Sometimes you want to run a shell command generated from groovy or just want to achieve something that's faster/simpler in the shell in comparison to doing it with groovy. One such case would be to get the number of git commits of a repo. The command for this is fairly simple:
$ git log --oneline | wc -l 179
Running shell commands from groovy is really easy too. Make a list and call 'execute()' on it - how awesome is that?
groovy:000> [ 'ls', '-1' ].execute() ===> java.lang.UNIXProcess@251104fb
So there's the system process groovy made for you. To get the output, simply access 'text':
groovy:000> [ 'ls', '-1' ].execute().text ===> buildSrc infra src utils vagrant
So as we've seen, there are 179 commits in that repo. Now to get this information from within a groovy script couldn't be simpler, but there's a gotcha! Since we're using a pipe '|' we can't simply do it the same way as above, but we must call a shell to execute that command since piping is a shell feature. So when everything is put together, we have this:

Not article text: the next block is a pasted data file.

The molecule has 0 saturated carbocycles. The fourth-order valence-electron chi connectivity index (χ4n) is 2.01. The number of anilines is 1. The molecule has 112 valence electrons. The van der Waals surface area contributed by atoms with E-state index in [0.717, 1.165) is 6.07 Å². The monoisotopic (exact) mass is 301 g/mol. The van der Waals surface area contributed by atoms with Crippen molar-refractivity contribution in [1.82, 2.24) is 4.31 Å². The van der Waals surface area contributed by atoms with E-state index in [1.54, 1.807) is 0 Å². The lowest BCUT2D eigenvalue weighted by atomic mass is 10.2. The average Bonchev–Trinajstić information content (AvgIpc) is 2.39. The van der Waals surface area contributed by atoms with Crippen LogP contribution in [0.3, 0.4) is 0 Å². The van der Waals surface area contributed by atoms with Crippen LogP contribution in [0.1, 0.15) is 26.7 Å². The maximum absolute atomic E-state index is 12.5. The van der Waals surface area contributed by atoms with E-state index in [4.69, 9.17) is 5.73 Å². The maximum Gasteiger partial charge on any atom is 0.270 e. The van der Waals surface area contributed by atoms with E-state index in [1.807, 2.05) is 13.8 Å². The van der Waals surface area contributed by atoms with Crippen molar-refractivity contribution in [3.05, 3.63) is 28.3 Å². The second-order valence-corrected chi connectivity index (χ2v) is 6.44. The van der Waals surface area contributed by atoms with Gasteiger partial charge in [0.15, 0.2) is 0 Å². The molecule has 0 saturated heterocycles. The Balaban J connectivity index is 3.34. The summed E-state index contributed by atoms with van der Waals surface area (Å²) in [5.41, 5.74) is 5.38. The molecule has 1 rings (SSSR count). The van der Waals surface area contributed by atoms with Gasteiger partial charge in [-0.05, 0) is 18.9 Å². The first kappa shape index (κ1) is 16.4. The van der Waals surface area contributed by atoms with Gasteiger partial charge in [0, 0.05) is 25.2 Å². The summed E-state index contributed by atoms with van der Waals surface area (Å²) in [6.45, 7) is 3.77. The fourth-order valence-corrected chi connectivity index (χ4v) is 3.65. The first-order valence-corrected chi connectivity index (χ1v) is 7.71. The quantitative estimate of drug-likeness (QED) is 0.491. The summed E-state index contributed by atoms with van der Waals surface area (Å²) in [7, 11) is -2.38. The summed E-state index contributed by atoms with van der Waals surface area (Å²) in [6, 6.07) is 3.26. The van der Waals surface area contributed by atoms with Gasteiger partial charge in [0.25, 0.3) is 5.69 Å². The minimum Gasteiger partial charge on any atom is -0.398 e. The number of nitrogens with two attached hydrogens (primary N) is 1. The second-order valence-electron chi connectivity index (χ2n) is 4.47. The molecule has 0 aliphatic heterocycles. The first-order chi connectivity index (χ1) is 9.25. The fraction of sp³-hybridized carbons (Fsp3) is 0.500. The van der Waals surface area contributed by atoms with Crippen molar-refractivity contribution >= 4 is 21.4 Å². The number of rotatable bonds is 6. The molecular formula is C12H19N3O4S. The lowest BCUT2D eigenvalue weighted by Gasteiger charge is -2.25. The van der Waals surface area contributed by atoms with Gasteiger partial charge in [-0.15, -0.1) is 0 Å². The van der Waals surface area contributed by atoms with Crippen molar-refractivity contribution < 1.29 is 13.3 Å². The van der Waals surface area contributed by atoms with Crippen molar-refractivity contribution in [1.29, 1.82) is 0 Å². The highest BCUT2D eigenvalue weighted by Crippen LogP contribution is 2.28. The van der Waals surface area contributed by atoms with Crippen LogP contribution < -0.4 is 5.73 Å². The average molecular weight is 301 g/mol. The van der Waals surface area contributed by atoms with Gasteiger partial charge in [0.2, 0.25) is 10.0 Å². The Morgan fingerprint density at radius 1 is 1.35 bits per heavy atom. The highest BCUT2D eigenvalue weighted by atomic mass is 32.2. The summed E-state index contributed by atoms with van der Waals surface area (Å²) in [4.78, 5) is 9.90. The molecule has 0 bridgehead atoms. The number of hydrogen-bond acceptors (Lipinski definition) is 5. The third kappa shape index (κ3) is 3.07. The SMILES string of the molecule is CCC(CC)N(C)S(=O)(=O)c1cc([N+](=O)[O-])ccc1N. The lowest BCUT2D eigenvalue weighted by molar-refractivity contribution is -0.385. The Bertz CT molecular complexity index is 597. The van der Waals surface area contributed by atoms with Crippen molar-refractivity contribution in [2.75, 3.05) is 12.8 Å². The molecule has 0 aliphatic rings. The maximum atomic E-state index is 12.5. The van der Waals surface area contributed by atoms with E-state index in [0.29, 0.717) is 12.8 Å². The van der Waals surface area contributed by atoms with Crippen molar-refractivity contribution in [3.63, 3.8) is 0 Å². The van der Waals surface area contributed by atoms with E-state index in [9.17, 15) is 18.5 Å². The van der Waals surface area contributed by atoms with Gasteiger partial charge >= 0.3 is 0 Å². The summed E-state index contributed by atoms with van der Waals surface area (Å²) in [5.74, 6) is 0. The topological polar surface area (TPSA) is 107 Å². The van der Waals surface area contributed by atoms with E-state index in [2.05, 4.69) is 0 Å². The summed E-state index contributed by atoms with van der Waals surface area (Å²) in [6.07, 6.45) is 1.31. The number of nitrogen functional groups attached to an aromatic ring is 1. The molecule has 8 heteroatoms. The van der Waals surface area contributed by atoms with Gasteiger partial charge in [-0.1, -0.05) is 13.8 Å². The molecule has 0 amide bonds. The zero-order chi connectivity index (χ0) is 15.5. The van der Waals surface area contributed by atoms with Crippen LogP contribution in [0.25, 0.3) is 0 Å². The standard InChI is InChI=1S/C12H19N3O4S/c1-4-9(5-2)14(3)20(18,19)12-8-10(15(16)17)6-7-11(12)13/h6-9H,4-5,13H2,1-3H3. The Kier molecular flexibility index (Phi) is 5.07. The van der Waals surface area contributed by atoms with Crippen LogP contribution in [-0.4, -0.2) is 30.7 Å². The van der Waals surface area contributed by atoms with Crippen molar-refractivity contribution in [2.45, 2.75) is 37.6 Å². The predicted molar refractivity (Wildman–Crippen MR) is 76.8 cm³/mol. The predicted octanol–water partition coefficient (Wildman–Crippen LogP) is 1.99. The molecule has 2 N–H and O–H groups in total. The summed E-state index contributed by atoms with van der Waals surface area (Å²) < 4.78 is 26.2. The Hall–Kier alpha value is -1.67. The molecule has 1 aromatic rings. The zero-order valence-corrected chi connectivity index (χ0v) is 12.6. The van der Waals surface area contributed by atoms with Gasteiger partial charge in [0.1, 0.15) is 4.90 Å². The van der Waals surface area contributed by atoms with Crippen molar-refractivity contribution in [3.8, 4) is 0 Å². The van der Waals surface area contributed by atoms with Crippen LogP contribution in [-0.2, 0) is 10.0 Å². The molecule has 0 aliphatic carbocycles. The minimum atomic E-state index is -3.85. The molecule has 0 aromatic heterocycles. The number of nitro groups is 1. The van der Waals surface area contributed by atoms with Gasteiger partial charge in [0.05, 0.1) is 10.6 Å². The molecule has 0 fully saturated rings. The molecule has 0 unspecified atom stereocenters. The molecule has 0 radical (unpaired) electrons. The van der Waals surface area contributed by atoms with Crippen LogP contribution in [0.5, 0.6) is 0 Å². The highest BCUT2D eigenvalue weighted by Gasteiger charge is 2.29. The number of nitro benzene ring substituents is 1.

groovy:000> [ '/bin/sh', '-c', '/usr/bin/git log --oneline | wc -l' ].execute().text.trim() ===> 179
Also note the call to 'trim()' because there's a newline at the end of the output that I don't need. Calling a shell and passing the command as one string is much more readable than splitting everything into individual items. So to always be able to write this short and concise form (which is of course also copy-pasteable from and to the shell) just write it out, split by space and execute:
groovy:000> 'ls -1'.split(' ').execute().text.trim() ===> buildSrc infra src utils vagrant
And there you have it. Running shell commands from groovy couldn't be more convenient!UPDATE
It turns out you can just call 'execute' on a string. So it's even simpler - at least this post now covers most (all?) ways to launch a command from groovy.
groovy:000> 'ls -1'.execute().text ===> buildSrc infra src utils vagrant